Lincoln County High School athletics director Larry Campbell, Georgia's winningest active football coach, has decided to remain at the school.
The 52-year-old head coach had considered a similar position at Franklin County High School, a Class AAA school in northeast Georgia. But Friday morning, Campbelldeclined the offer.
"It was easy to talk about leaving a place you've been for 31 years," Campbell said.
"But getting up and doing it was another thing. We were very, very close to going, but my wife hit on some very good points. I don't apologize to anybody for going to look, because it is a very attractive part of the state to live in."
Campbell has a 337-51-3 record, nine state titles and 24 region championships in 29 seasons. He needs 10 victories to break Lincolnton native Dan Pitts' state record of 346.
"Sometime in the next two, three or four years and if we have a chance to set the record, that record doesn't belong to Larry Campbell, it belongs to Lincoln County High School, the community and, most importantly, the assistant coaches."
Had Campbell taken the position at Franklin County, he wouldn't have received a pay increase, because he officially retired from teaching last year but continued to coach.
As a retired state employee, Campbell makes 49 percent of his salary and works 19 hours per week. He said he was irate when he heard that some members of the community thought he would take the position for a bigger salary.
Fans and media had speculated for the past week that Campbell already had taken the position. The Campbells had talked of building a house, and they put their house up for sale earlier this year. The house sold within a week of being put on the market, prompting even more speculation.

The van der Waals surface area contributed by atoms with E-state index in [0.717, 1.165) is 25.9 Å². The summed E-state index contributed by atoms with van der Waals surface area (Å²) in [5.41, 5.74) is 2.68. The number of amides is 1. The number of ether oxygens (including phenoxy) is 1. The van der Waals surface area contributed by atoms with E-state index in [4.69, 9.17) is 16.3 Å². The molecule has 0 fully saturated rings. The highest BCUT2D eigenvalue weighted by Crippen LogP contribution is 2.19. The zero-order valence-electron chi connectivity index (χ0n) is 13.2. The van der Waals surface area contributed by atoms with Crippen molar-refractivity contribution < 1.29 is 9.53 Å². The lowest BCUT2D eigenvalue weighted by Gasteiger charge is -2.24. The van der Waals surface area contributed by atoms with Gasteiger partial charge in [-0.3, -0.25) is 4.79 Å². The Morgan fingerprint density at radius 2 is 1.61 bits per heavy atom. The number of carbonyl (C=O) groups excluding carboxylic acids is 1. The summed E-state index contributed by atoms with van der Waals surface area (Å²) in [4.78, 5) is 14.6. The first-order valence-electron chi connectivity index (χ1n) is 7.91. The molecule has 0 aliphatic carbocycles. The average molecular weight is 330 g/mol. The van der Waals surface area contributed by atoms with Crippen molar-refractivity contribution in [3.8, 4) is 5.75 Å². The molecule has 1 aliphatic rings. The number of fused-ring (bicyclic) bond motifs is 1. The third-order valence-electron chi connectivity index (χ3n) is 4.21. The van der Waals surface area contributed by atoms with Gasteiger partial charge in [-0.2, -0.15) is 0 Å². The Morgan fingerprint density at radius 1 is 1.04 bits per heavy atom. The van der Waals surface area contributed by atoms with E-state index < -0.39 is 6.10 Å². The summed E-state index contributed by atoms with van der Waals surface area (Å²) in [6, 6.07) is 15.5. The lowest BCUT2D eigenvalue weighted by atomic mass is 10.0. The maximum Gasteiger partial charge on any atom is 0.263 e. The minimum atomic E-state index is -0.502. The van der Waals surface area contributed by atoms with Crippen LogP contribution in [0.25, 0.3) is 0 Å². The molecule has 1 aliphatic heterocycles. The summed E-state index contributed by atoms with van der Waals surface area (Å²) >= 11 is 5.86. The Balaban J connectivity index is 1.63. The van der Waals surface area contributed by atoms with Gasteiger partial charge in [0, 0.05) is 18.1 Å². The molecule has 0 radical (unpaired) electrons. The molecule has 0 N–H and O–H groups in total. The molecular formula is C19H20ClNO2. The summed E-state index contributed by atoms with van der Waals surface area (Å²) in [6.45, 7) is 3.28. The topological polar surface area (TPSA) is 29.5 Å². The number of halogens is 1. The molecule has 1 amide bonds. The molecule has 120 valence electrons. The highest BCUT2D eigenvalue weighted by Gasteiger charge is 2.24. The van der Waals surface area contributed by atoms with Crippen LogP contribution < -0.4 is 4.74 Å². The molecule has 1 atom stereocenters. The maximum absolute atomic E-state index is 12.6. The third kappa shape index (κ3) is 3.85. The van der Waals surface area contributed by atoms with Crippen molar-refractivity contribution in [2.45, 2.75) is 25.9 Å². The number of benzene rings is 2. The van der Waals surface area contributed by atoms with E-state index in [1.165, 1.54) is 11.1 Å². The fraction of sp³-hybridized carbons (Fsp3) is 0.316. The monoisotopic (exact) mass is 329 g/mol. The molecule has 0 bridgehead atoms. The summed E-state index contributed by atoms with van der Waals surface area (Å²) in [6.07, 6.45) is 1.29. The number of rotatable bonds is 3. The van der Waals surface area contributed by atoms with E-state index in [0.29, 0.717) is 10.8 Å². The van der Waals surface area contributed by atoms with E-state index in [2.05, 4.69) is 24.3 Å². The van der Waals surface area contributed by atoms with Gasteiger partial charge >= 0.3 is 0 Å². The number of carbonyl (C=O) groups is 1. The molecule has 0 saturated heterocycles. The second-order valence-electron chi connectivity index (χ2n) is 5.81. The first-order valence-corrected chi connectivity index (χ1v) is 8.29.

"It was a situation that snowballed because the very time I went up there and talked (at Franklin County), my house sold," Campbell said. "It went on the Internet that our house had sold, and everybody started assuming.
"I wish now I would have never came into this situation. It did more harm than it did good."
Randall Edmunds, superintendent of Lincoln County schools, said he was excited Campbell decided to stay in Lincolnton.
"I'm happy that decision has been made," Edmunds said. "But we realize that someone with his record and stature, people are interested in offering him job opportunities. We're fortunate to have a person of his ability in our school system, and we want him to stay. I'm happy with his decision."
Franklin County recently built a baseball field and plans to make major renovations in the rest of its athletic program.
Campbell said the Franklin County position will be a lucrative job for somebody, just not him.
Reach Tim Morse at (706) 823-3216 or email@example.com
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